Treaties, States Parties and Commentaries
Treaties and Documents
Geneva Conventions of 1949 and Additional Protocols, and their Commentaries
Historical Treaties and Documents
Manual of the Laws of Naval War. Oxford, 9 August 1913.
Section IV : On the rights and duties of the belligerent with regard to enemy property - Art. 32.
Art. 32. Public and private vessels -- Stopping, visit, and search. All vessels other than those of the navy, whether they belong to the State or to individuals, may be summoned by a belligerent war-ship to stop, that a visit and search may be conducted on board them.
The belligerent war-ship, in ordering a vessel to stop, shall fire a charge of powder as a summons and, if that warning is not sufficient, shall fire a projectile across the bow of the vessel. Previously or at the same time, the war-ship shall hoist its flag, above which, at night, a signal light shall be placed. The vessel answers the signal by hoisting its own flag and by stopping at once; whereupon, the war-ship shall send to the stopped vessel a launch manned by an officer and a sufficient number of men, of whom only two or three shall accompany the officer on board the stopped vessel.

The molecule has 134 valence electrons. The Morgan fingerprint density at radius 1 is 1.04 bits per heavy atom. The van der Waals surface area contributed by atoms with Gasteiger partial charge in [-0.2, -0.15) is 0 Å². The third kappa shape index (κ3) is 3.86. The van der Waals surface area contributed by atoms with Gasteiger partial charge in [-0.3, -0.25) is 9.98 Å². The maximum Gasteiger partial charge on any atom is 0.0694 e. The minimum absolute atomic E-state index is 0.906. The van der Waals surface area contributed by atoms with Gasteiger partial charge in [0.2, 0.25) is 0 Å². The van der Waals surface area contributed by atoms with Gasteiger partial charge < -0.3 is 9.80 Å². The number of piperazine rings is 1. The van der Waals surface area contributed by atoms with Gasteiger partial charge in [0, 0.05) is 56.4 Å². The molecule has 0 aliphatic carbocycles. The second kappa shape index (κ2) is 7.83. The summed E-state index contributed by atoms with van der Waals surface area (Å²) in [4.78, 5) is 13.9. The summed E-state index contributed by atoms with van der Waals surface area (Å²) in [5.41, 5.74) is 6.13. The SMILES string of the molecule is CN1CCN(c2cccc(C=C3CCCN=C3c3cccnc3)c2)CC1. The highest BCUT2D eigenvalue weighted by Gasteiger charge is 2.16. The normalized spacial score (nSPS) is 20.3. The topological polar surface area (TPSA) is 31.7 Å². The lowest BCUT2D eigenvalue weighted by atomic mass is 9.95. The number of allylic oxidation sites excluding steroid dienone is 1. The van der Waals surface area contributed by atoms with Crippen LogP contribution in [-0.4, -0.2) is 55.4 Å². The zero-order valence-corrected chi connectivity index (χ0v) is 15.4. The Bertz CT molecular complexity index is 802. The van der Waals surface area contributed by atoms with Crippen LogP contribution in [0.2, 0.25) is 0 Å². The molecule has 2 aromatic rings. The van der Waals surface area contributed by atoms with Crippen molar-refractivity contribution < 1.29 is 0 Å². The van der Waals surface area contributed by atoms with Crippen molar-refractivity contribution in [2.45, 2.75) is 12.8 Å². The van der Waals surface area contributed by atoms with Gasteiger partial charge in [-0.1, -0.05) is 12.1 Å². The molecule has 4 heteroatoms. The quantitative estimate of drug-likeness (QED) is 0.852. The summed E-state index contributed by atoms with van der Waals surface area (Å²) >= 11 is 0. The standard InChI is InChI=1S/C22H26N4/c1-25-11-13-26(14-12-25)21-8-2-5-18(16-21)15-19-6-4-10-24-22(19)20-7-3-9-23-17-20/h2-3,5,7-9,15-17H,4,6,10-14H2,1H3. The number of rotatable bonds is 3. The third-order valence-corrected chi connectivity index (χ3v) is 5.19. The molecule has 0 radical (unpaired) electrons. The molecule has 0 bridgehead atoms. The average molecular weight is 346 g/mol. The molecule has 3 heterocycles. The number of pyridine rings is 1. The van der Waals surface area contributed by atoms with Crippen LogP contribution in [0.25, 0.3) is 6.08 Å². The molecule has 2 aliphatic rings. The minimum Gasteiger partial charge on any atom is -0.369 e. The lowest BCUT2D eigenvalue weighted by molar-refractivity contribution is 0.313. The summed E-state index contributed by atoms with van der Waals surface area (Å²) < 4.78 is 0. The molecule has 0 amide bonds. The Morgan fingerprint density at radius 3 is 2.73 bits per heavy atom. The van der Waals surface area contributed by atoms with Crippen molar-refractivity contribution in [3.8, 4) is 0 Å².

Visit consists in the first place in an examination of the ship's papers.
If the ship's papers are insufficient or not of a nature to allay suspicion, the officer conducting the visit has the right to proceed to a search of the vessel, for which purpose he must ask the cooperation of the captain.
Visit of post packets must, as Article 53
says, be conducted with all the consideration and all the expedition possible.
Vessels convoyed by a neutral war-ship are not subject to visit except in so far as permitted by the rules relating to convoys.